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Endogenous Credit Cycles

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  • Chao Gu
  • Fabrizio Mattesini
  • Cyril Monnet
  • Randall Wright

Abstract

This paper studies models of credit with limited commitment and, therefore, endogenous debt limits. There are multiple stationary equilibria plus nonstationary equilibria in which credit conditions change simply because of beliefs. There can be equilibria in which debt limits display deterministic cyclic or chaotic dynamics, as well as stochastic (sunspot) equilibria in which they fluctuate randomly, even though fundamentals are deterministic and time invariant. Examples and applications are discussed. We also consider different mechanisms for determining the terms of trade and compare the setup to other credit models in the literature.

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File URL: http://www.jstor.org/stable/pdfplus/10.1086/673472
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File URL: http://www.jstor.org/stable/full/10.1086/673472
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Bibliographic Info

Article provided by University of Chicago Press in its journal Journal of Political Economy.

Volume (Year): 121 (2013)
Issue (Month): 5 ()
Pages: 940 - 965

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Handle: RePEc:ucp:jpolec:doi:10.1086/673472

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References

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  1. Costas Azariadis & Leo Kaas, 2012. "Endogenous credit limits with small default costs," Working Papers 2012-048, Federal Reserve Bank of St. Louis.
  2. Marcellus Andrews, 2009. "Animal Spirits: How Human Psychology Drives the Economy, and Why It Matters for Global Capitalism, by George A. Akerlof and Robert J. Shiller," Challenge, M.E. Sharpe, Inc., vol. 52(5), pages 126-131, September.
  3. Carol C. Bertaut & Michael Haliassos, 2001. "Debt Revolvers for Self Control," University of Cyprus Working Papers in Economics 0208, University of Cyprus Department of Economics.
  4. David Laibson & Andrea Repetto & Jeremy Tobacman, 2000. "A Debt Puzzle," Documentos de Trabajo 80, Centro de Economía Aplicada, Universidad de Chile.
  5. Ping He & Lixin Huang & Randall Wright, 2005. "Money And Banking In Search Equilibrium," International Economic Review, Department of Economics, University of Pennsylvania and Osaka University Institute of Social and Economic Research Association, vol. 46(2), pages 637-670, 05.
  6. Christian Hellwig & Guido Lorenzoni, 2006. "Bubbles and Self-Enforcing Debt," NBER Working Papers 12614, National Bureau of Economic Research, Inc.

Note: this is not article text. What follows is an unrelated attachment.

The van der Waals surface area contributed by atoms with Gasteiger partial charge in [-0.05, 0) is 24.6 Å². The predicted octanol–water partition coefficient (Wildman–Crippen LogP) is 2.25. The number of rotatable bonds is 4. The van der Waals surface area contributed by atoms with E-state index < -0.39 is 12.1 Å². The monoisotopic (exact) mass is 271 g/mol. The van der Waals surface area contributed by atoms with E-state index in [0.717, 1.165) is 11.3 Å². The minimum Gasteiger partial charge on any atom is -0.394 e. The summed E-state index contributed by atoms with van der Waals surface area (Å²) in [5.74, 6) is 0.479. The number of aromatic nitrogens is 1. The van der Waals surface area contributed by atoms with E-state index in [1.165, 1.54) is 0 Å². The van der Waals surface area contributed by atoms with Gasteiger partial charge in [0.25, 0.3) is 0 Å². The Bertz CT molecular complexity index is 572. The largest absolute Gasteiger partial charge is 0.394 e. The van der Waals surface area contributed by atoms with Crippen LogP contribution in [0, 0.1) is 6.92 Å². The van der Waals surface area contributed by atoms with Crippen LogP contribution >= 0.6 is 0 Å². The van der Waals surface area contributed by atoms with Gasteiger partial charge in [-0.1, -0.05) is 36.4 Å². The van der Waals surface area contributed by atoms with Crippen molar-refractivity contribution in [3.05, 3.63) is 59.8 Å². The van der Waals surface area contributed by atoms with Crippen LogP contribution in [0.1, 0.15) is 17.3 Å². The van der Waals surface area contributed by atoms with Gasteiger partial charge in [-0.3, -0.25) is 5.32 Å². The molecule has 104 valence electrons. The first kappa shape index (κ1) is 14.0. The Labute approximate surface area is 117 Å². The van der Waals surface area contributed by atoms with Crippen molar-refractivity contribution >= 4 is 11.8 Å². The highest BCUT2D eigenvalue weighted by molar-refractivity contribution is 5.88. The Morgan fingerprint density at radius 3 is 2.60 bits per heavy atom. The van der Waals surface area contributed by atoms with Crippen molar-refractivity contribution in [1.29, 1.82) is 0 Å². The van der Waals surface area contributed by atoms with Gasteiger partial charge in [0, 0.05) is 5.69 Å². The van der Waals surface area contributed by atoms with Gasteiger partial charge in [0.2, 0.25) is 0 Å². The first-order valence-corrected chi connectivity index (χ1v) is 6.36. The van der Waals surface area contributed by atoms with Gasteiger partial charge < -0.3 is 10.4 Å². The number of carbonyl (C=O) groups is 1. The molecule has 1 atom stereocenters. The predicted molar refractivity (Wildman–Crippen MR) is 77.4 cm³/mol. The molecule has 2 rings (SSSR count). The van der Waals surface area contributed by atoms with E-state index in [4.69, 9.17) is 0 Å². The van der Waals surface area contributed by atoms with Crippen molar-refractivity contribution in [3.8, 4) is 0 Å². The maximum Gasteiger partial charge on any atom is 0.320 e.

7. Boragan Aruoba, S. & Rocheteau, Guillaume & Waller, Christopher, 2007. "Bargaining and the value of money," Journal of Monetary Economics, Elsevier, vol. 54(8), pages 2636-2655, November.
  8. George A. Akerlof, 2009. "How Human Psychology Drives the Economy and Why It Matters," American Journal of Agricultural Economics, Agricultural and Applied Economics Association, vol. 91(5), pages 1175-1175.
  9. Kehoe, Timothy J & Levine, David K, 2001. "Liquidity Constrained Markets versus Debt Constrained Markets," Econometrica, Econometric Society, vol. 69(3), pages 575-98, May.
  10. Cynthia Harter, 2009. "Review of "Animal Spirits: How Human Psychology Drives the Economy and Why it Matters for Global Capitalism"," International Review of Economic Education, Economics Network, University of Bristol, vol. 8(1), pages 155-157.
  11. Randall Wright & Cyril Monnet & Fabrizio Mattesini, 2009. "Banking: a mechanism design approach," 2009 Meeting Papers 635, Society for Economic Dynamics.
  12. Aliprantis, C.D. & Camera, Gabriele & Puzzello, D., 2005. "Anonymous Markets and Monetary Trading," Purdue University Economics Working Papers 1179, Purdue University, Department of Economics.
  13. Azariadis, Costas & Kaas, Leo, 2007. "Asset price fluctuations without aggregate shocks," Journal of Economic Theory, Elsevier, vol. 136(1), pages 126-143, September.
  14. Roger E. A. Farmer, 2009. "Animal Spirits: How Human Psychology Drives the Economy, and Why it Matters for Global Capitalism," The Economic Record, The Economic Society of Australia, vol. 85(270), pages 357-358, 09.
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Cited by:
  1. Pengfei Wang & Lifang Xu & Jianjun Miao, 2013. "Stock Market Bubbles and Unemployment," 2013 Meeting Papers 720, Society for Economic Dynamics.
  2. Farmer, Roger E A & Nourry, Carine & Venditti, Alain, 2013. "The Inefficient Markets Hypothesis: Why Financial Markets Do Not Work Well in the Real World," CEPR Discussion Papers 9283, C.E.P.R. Discussion Papers.
  3. Yu Zhu & Randall Wright & Chao He, 2013. "Housing and Liquidity," 2013 Meeting Papers 168, Society for Economic Dynamics.
  4. Costas Azariadis & Leo Kaas, 2012. "Self-fulfilling credit cycles," Working Papers 2012-047, Federal Reserve Bank of St. Louis.

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